Tag Archives: type

The VBA Type – VBA Custom Type alternative to Class

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When thinking about custom objects / types in VBA most users turn to the VBA Class and create additional modules that quickly start cluttering their VBA Projects. Often these turn out to be simply structures, for the sole purpose of grouping several variables within a single object, bereft of any procedures or functions. VBA does not allow you to create subfolders in your VBA Project, so next time consider creating a VBA Type instead!

Below an example VBA Type name Person as well as usage:

Other VBA custom objects

What is a VBA Type and why use it?

What is a VBA Type? The Type statement defines a new user-defined data type containing one or more variables (basic VBA data types, custom Types or objects including custom VBA Classes). VBA Types fill the gap between native basic VBA data types such as Strings, Integers, Booleans etc. and custom objects – VBA Classes. Type declarations can only consist of variables.

Why would you want to use a VBA Type? Why use a cannon to shoot a fly? i.e why create a new VBA Class when all you need to is to group several variables into a new data type. One other thing is that Types don’t need separate VBA Modules and are embedded into existing modules, saving you space and preventing VBA Module cluttering.

Syntax of the VBA Type

The VBA Typed can be defined within VBA Modules, at the beginning, similarly like global variables. The syntax of a VBA Type looks like:

VBA Types can:

  • Have object such as other VBA Types or VBA Classes as variables
  • Contain arrays – both static (predefined size) and dynamic (dynamically sized/resized)
  • Be declared within VBA Modules. Types can also be declared within Forms and Classes, however, have to be declared Private (scoped only to Form or Class)

VBA Types can’t:

  • Contain procedures or functions
  • Be declared as Public in Classes and Forms
VBA Types are treated like other types (not objects) hence does not require to be defined using the Set statement. A Type object can be immediately used after it has been declared.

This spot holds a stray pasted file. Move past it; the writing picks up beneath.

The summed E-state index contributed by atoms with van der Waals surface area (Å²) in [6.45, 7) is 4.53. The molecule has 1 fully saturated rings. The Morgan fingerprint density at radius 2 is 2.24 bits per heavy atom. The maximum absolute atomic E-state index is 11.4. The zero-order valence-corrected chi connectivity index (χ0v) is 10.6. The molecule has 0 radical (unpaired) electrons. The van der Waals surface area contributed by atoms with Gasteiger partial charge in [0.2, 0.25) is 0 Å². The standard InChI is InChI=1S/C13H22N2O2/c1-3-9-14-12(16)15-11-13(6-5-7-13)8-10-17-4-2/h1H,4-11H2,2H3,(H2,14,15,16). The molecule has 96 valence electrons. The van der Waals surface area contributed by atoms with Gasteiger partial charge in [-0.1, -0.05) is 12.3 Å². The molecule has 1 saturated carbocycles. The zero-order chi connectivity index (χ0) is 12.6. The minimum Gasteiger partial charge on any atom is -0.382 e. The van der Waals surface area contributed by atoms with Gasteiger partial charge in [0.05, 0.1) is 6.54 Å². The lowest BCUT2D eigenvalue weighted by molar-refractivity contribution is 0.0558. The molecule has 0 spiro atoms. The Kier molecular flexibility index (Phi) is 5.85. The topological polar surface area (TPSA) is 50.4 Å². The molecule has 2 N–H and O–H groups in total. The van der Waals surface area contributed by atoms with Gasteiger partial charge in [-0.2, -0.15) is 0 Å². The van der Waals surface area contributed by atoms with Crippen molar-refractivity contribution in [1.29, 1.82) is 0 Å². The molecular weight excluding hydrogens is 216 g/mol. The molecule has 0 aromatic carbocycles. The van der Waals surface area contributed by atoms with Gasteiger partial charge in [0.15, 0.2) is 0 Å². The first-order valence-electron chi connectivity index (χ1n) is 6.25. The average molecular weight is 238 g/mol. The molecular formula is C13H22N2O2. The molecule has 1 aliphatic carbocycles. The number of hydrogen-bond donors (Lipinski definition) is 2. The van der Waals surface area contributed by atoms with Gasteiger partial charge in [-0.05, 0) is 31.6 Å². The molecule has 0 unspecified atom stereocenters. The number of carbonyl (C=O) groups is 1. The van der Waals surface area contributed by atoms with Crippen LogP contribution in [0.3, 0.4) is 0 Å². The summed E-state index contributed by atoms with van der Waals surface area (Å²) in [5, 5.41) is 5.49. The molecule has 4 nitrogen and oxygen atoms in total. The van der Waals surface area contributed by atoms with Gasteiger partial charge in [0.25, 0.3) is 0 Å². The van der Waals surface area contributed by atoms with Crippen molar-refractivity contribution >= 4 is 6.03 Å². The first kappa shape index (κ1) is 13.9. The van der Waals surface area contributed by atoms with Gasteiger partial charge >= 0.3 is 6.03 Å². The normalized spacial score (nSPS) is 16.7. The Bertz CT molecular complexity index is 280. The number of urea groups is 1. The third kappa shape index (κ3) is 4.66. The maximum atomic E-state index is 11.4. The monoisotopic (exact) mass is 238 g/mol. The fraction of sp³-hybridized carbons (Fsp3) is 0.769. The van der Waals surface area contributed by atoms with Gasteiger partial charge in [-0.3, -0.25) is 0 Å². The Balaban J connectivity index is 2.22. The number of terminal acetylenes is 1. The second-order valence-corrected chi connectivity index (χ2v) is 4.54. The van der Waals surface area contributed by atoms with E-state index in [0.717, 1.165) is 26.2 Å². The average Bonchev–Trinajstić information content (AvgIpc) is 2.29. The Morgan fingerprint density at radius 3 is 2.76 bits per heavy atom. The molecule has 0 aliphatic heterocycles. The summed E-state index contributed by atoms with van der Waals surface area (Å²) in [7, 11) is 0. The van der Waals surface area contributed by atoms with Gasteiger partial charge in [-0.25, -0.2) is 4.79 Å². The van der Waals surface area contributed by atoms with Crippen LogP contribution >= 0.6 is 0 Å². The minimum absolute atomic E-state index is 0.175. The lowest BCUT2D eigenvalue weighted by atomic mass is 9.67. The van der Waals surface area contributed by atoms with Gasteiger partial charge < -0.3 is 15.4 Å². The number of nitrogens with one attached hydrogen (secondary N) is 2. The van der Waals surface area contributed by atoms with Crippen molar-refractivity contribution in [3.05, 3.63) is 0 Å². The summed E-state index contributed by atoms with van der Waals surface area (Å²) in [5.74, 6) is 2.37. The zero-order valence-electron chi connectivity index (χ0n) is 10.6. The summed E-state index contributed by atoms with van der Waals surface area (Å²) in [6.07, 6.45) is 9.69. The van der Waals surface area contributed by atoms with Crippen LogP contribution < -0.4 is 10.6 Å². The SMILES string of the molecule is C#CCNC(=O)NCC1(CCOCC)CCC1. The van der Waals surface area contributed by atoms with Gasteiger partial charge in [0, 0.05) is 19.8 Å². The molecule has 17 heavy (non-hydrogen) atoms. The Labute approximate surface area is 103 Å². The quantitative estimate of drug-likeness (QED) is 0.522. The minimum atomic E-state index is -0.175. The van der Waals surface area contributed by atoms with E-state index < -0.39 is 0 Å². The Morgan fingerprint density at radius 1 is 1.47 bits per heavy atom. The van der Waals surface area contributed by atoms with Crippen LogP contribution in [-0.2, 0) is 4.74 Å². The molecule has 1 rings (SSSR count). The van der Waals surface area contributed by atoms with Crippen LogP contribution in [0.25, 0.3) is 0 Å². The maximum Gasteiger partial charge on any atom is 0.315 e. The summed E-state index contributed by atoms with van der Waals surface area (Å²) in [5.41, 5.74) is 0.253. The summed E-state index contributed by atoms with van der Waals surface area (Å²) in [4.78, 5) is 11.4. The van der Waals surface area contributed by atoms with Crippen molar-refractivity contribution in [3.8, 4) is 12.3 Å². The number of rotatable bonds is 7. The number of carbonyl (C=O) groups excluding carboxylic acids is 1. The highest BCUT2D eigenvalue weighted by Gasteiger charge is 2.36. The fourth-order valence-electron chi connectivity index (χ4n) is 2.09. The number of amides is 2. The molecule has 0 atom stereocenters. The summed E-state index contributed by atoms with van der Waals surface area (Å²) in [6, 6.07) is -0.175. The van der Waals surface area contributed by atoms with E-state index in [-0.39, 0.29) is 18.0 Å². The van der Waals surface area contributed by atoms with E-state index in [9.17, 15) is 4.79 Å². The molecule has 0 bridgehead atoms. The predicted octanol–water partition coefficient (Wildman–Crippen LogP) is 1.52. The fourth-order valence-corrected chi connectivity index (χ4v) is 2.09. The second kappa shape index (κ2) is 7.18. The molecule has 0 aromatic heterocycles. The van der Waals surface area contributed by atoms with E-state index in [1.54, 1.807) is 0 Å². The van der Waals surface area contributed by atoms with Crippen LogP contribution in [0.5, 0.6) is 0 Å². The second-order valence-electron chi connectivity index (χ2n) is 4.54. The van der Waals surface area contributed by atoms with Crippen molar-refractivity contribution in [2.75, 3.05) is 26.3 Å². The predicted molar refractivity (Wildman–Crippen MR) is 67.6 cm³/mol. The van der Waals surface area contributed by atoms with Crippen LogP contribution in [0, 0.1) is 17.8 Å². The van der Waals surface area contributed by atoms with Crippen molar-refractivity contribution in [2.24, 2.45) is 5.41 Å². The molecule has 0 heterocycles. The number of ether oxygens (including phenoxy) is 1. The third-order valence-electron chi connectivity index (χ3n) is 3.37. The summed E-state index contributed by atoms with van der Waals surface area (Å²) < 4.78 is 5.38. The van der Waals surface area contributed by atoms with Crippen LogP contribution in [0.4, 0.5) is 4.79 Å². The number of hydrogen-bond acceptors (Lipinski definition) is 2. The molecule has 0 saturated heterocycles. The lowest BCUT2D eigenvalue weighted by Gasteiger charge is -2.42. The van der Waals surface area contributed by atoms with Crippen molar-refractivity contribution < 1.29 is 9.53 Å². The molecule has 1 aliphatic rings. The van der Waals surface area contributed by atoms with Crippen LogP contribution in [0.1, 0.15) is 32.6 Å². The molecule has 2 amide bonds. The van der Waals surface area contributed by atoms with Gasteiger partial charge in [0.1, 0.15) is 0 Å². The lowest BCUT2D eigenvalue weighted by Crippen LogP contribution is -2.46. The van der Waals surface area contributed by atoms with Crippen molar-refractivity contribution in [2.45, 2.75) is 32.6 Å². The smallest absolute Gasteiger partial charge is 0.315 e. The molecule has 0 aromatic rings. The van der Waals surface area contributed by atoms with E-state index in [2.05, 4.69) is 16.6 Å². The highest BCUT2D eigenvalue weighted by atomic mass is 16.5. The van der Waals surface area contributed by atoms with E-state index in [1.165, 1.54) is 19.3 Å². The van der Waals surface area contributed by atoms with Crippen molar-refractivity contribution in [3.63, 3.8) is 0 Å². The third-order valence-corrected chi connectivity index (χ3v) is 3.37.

VBA Type examples

Now that we now the basic let’s look at some VBA Type examples. The Type example below is an excellent example of how much you can “squeeze” into a custom VBA Types.

Now let’s use this newly defined VBA Type:

The VBA Type can basically aggregate any VBA Type within – including objects, classes, enums etc.

VBA Type vs Class

Types are typically compared to VBA Classes. Similarly most VBA users start by creating a class instead of contemplating the use of a simple VBA Type. Let’s thus compare the 2.

Property VBA Type VBA Class
Contains variables
  • Types can contain only Public variables
  • Classes can contain both Public and Private variables
Contains procedures / functions
  • Types cannot contain procedures, functions or properties
  • Classes can contain procedures, functions and properties
Need to be defined using the Set statement
  • Types don’t require the Set statement, thus allocate memory when they are declared
  • Classes need to defined to be used, this don’t allocate memory until they are created and can be unallocated by being Set to Nothing
Can be declared in any module
  • True. Can be declared as Public/Private in VBA Modules and Private in Classes and Forms
  • Classes only be declared in dedicated Class modules

VBA Type vs Module

Consider the reasons for creating new objects. In general I encourage the creation of Types and Classes as this goes in line with Object-Oriented Programming, however sometimes this is an overkill.

vba module
Public variables are visible in the VBA Module scope
Are you creating the new Type / Class to have an easily accessible list of variables? Why not use a VBA Module instead. Simply make sure you variables are Public.

VBA Modules are singletons – objects accessible within the whole project and which variables have a single instance. As you probably know Modules like Classes can have procedures and functions.